Deciding to delve into engineering since the seventh grade, Mr. Thomas Silliman and his tenacity were recognized by his father, who founded his own broadcast engineering consulting firm after World War II. Robert Silliman, Mr. Silliman’s father, placed Mr. Silliman in a Navy Prep School, Bullis Prep located at that time in Silver Spring, Maryland. Bullis focused on an engineering curriculum designed to get students into the Naval Academy. Mr. Silliman entered that private school in the seventh grade, and by the age of 14, he was working for his father’s firm, Silliman, Moffett, and Rohrer, as an office boy for Jack Moffett, where he worked for two summers. While maintaining his position in the consulting partnership, Robert Silliman had the opportunity to purchase Electronics Research, Inc., one of his consulting clients. The owner of that small company had died, so Robert purchased Electronics Research and became its president in 1962. Mr. Silliman, now 17 years old, began working at home for Electronics Research, his father’s new company in the basement of his father’s home in Maryland. He graduated from Bullis in 1964, finishing second in his class with honors for best math student and best physics student in that graduating class.
After graduating from Bullis, Mr. Silliman left Maryland to attend Cornell University in the fall of 1964, and while attending Cornell, he earned his Bachelor of Electrical Engineering in 1969 and his Master of Engineering (Electrical) in 1970. While in Navy Prep School, he was the captain of the high school football team and played lacrosse. While at Cornell, he played lacrosse for four years, losing only one game. After graduating in 1969, he moved to Indiana for the summer to work for Electronics Research to design a custom antenna for combining nine class C FM stations on one antenna in Houston on the Shell Building before returning to Cornell to get his master’s degree in engineering. After graduating, he moved to Indiana to work for Electronics Research, where he continues to work today. In 1975, he was tasked with the design of a new side mount FM antenna for commercial FM Broadcast stations. That design was completed and shown in Chicago at the 1976 NAB Convention, and today, that antenna is the world standard for side mount FM Antennas. In 1977, his father made him the president and CEO of Electronics Research.
During his tenure as president of ERI, Mr. Silliman has been recognized for his many achievements in the field of commercial broadcast engineering. Robert Silliman and Thomas Silliman are the first father/son engineers to be honored by the National Association of Broadcasters (NAB) with Life Time Engineering Awards. His father received the award in 1993, and Mr. Silliman was honored with that award in 2008. Then, in 2015, he was awarded by the IEEE with the E. Jules Cohen Engineering Award for engineering excellence. He was the first engineer to receive this prestigious award.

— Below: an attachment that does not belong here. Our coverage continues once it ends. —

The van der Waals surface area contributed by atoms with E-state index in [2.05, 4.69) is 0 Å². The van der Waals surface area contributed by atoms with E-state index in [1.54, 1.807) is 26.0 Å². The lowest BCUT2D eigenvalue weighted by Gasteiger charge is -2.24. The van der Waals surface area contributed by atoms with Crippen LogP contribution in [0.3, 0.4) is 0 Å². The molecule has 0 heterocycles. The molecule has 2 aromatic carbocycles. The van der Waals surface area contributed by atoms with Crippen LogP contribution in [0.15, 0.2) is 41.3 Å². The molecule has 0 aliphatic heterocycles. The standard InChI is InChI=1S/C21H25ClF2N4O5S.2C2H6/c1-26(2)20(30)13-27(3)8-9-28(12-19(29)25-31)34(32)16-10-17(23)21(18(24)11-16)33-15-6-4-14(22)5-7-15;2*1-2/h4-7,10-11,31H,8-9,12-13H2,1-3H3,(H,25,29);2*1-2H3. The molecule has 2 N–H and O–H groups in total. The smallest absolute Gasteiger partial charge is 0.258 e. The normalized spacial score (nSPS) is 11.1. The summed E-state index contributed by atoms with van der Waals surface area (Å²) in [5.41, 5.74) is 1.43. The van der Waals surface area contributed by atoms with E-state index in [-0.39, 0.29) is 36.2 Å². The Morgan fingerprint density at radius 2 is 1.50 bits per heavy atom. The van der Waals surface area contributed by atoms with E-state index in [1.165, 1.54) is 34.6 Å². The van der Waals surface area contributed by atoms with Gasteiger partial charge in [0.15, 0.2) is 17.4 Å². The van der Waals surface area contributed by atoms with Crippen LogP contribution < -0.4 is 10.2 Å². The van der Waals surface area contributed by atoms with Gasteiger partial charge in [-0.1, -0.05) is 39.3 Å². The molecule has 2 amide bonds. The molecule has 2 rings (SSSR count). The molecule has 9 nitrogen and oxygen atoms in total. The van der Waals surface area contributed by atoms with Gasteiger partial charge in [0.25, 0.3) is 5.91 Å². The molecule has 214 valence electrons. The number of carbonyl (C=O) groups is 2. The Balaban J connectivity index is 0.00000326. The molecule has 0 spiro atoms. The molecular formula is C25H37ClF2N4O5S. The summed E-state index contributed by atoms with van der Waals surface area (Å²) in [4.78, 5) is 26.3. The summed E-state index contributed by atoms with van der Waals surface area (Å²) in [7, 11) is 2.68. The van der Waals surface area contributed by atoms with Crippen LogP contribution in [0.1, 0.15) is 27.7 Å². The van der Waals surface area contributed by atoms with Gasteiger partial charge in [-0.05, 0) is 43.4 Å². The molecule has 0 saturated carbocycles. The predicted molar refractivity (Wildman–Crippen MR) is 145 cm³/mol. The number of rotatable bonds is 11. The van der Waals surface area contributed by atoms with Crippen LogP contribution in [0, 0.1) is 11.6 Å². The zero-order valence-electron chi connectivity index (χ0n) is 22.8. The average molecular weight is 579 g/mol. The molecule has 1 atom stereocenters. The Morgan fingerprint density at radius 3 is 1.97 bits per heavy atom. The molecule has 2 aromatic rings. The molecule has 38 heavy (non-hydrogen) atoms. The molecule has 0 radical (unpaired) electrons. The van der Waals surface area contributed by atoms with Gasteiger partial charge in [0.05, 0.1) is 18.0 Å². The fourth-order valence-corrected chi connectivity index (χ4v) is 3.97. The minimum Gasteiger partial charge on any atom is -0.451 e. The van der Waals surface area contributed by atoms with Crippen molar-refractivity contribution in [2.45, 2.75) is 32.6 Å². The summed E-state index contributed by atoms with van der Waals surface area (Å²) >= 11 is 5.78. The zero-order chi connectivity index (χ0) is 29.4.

Electronics Research, Inc. was initially incorporated during World War II to make measurements for the Radio Research Group headed by Andy Alford at Harvard. Robert Silliman was part of the team of engineers working there, and the German Subs were able to keep track of their work by working the US coast off Boston’s harbor. After the war, Electronics Research retained Robert Silliman as a consulting engineer. Electronics Research was located in Evansville, Indiana, where the P47 and LST were manufactured for the war effort. Evansville is adjacent to the Ohio River, a river that the German subs could not travel due to its 8’ deep channels.
Mr. Silliman is a registered professional engineer in Indiana, Maryland and Minnesota, and is also certified as a tower climber and tower climber rescuer. To maintain abreast of developments within his field of broadcast engineering, he has maintained affiliation with the Association of Federal Communications Engineers (AFCCE). He is a two term past president of the AFCCE, a two term secretary of the AFCCE, and one year, served as both president and vice president at the same time. When asked for advice by young engineers, Tom advises prospective professionals to continually seek education, join the IEEE, and always pursue knowledge as the industry changes.
The proud father of two daughters and grandfather of one grandchild, a five year old boy, Mr. Silliman has no intention of halting his career. To this day, he still climbs towers, attends a gym where he works out three days a week, and remains current of trends within his industry. In his spare time, he enjoys white water kayaking, working cattle and roping cattle while on horseback, and downhill snow skiing.
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